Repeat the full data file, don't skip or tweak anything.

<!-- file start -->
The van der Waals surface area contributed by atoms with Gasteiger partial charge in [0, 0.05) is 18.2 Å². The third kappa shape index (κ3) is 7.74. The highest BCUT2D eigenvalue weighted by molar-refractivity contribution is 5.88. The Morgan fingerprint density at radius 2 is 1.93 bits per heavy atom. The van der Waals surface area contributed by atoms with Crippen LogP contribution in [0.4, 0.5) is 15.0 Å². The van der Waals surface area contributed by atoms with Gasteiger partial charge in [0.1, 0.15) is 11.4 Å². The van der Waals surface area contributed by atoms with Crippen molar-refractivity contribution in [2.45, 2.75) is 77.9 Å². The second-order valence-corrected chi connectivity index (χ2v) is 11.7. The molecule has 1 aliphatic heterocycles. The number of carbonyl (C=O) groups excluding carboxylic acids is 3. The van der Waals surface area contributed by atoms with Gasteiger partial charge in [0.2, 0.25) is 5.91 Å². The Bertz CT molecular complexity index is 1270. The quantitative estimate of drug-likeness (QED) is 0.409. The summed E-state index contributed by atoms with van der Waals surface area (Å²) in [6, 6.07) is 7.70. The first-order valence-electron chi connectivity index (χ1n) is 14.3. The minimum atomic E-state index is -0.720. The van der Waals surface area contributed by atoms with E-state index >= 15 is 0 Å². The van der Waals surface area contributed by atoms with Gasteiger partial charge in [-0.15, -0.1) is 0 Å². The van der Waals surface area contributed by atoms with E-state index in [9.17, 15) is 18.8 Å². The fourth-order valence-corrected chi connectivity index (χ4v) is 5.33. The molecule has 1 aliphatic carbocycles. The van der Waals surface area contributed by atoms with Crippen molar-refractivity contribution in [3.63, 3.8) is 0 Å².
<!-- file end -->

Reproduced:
The van der Waals surface area contributed by atoms with Gasteiger partial charge in [0, 0.05) is 18.2 Å². The third kappa shape index (κ3) is 7.74. The highest BCUT2D eigenvalue weighted by molar-refractivity contribution is 5.88. The Morgan fingerprint density at radius 2 is 1.93 bits per heavy atom. The van der Waals surface area contributed by atoms with Crippen LogP contribution in [0.4, 0.5) is 15.0 Å². The van der Waals surface area contributed by atoms with Gasteiger partial charge in [0.1, 0.15) is 11.4 Å². The van der Waals surface area contributed by atoms with Crippen molar-refractivity contribution in [2.45, 2.75) is 77.9 Å². The second-order valence-corrected chi connectivity index (χ2v) is 11.7. The molecule has 1 aliphatic heterocycles. The number of carbonyl (C=O) groups excluding carboxylic acids is 3. The van der Waals surface area contributed by atoms with Gasteiger partial charge in [0.2, 0.25) is 5.91 Å². The Bertz CT molecular complexity index is 1270. The quantitative estimate of drug-likeness (QED) is 0.409. The summed E-state index contributed by atoms with van der Waals surface area (Å²) in [6, 6.07) is 7.70. The first-order valence-electron chi connectivity index (χ1n) is 14.3. The minimum atomic E-state index is -0.720. The van der Waals surface area contributed by atoms with E-state index >= 15 is 0 Å². The van der Waals surface area contributed by atoms with Gasteiger partial charge in [-0.15, -0.1) is 0 Å². The van der Waals surface area contributed by atoms with E-state index in [9.17, 15) is 18.8 Å². The fourth-order valence-corrected chi connectivity index (χ4v) is 5.33. The molecule has 1 aliphatic carbocycles. The van der Waals surface area contributed by atoms with Crippen molar-refractivity contribution in [3.63, 3.8) is 0 Å².